Any writing course or lecture I have ever taken or seen at some point comes to the concept of "Show Don't Tell." It seems easy enough, display through your writing the emotions and events of your story rather than plainly stating these things as a matter of fact to the reader. What it amounts to is don't be boring and give your characters some depth.
The problem for me has always been how to put that advice into practice, the biggest challege of which is truly understanding what is meant by show don't tell. About a year or more ago I started to finally develop a means by which to conceptualize what is meant and have been trying to incorporate this into my writing.
The point I have come to is that you have to trust your characters and the ability of their words to convey emotions and in a number of cases movement, or at least expression in forms other than facial. If you read a lot of dialogue there are a number of points where a charcter says something and then either their mood (He said angrily), expression (she said frowning), or bodily movement (they said tensing their bodies) follows the dialogue. Why?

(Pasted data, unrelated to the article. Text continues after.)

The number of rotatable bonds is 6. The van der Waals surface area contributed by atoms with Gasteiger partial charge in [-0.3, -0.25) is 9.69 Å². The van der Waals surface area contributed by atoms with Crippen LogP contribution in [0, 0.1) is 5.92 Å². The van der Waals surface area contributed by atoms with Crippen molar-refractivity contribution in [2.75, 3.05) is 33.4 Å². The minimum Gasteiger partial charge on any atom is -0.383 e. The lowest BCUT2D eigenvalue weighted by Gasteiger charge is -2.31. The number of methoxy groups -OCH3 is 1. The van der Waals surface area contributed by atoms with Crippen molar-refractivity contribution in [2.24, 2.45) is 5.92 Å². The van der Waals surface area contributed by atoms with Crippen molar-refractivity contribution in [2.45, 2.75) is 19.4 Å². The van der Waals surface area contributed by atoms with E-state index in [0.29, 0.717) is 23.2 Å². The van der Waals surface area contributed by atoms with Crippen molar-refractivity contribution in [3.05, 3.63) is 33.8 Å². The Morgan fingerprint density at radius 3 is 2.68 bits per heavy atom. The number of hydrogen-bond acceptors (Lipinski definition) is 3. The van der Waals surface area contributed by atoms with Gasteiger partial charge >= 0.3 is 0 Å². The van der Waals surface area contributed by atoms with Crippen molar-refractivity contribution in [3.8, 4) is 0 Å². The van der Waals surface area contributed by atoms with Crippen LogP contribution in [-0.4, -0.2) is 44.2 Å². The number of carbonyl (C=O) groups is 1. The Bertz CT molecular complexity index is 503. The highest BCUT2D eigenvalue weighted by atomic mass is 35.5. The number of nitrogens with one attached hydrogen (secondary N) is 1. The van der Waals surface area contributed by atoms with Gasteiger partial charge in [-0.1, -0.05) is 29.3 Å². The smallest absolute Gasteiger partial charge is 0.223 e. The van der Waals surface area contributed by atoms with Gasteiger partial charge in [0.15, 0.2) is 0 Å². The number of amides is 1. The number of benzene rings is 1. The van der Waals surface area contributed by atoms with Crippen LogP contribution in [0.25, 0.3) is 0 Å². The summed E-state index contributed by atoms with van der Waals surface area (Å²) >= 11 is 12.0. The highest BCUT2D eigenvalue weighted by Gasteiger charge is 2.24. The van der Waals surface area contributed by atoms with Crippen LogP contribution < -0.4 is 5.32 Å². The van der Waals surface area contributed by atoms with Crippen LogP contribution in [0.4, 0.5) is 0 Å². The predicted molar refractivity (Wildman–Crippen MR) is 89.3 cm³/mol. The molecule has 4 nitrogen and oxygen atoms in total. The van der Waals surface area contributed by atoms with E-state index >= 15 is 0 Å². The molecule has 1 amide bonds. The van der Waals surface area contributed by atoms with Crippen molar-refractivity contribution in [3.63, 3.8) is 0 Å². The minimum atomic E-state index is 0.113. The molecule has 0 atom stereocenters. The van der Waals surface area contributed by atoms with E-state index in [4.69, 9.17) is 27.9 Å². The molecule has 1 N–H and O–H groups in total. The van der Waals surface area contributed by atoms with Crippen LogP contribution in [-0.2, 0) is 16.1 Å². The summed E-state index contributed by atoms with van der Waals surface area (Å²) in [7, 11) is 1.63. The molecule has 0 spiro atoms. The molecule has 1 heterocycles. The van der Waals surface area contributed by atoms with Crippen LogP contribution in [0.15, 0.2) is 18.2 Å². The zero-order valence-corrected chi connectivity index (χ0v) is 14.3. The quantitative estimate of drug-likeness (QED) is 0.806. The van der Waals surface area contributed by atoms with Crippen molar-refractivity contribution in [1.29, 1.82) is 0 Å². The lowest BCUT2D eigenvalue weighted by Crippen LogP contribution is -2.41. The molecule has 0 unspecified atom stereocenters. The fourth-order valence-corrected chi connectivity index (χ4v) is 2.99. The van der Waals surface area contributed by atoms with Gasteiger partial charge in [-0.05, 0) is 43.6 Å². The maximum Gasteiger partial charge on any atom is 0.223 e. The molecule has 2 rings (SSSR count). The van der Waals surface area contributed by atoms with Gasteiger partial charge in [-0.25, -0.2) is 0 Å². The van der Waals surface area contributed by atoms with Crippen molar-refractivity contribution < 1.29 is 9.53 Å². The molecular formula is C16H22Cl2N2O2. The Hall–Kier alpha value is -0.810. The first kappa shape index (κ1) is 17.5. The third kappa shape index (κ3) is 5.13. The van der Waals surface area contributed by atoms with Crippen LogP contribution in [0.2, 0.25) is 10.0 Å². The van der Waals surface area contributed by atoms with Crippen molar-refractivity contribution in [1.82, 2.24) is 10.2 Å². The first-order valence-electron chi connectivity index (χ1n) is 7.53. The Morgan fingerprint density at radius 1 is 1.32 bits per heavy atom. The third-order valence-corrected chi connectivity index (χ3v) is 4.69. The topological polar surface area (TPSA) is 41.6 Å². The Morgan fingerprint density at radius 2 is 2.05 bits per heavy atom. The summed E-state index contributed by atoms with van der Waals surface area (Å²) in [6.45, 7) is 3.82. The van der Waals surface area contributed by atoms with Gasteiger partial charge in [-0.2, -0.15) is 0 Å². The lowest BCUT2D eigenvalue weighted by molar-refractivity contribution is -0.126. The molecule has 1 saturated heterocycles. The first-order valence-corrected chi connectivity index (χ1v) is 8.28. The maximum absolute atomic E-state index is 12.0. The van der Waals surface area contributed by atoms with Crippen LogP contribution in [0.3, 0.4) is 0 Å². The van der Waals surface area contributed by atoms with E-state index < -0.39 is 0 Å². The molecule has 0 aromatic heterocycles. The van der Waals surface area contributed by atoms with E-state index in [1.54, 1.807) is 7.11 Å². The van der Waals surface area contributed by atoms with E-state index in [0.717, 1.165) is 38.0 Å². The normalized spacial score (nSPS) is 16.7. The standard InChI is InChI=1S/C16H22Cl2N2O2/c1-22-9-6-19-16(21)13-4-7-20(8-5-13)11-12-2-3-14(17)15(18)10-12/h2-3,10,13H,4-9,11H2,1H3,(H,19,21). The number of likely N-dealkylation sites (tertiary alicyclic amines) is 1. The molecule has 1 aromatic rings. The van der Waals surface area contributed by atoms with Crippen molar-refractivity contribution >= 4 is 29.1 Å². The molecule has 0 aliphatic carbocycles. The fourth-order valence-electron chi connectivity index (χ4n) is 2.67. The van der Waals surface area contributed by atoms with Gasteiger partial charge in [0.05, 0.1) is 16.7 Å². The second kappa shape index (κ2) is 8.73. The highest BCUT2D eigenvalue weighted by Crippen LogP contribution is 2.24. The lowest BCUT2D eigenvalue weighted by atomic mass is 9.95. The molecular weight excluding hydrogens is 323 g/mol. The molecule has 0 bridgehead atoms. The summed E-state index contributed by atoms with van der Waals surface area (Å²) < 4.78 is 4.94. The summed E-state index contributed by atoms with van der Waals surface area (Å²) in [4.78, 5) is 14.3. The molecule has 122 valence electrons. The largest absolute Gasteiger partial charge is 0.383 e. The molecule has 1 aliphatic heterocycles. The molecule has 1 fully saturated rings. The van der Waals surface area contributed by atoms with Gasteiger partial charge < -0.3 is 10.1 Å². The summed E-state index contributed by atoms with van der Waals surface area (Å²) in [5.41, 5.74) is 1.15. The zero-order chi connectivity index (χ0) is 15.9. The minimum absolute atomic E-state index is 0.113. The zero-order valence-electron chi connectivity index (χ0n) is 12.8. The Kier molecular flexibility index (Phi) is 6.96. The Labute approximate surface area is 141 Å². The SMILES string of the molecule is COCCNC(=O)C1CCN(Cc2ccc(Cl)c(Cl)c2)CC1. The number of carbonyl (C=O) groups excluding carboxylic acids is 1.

There may be a few reasons. The first is that the writer doesn't have faith in the dialogue to convey the emotions or actions of the character's body and demeanor or of the reader to infer from the dialogue either of these elements of the character's state of mind. And there is the key phrase to me--state of mind. What is the character thinking and feeling and how does the reader conjure an image of what this looks like?
So if I have a character that in my mind as I write is getting frustrated I can tell the reader this way, "Why," he asked getting frustrated and appearing stiff. Or I can show by putting more social cues in the dialogue, "Why are you being so obtuse with me?" This second bit of dialogue doesn't need the follow along explainer from the narrator (me) because I have shown through social cues in the dialogue the emotional state and demeanor of the character and I trust the reader to be able to conjure up all of that in their own mind without me having to essentially slap them in the face with it. Unless a person suffers from Asperger's (a form of autism where reading social cues is very difficult, among other things) people read social cues every day, all day and are quite adept at it. As a writer we just have to put the right cues in the dialogue, which will help fewer words carry more weight.
Anyway, that's my theory. If anyone else has any ideas I'd love to hear them.
Causes James Buchanan Supports
Expanding health care in the US, ending war as a viable tool of foreign policy, and issues related to social justice in general.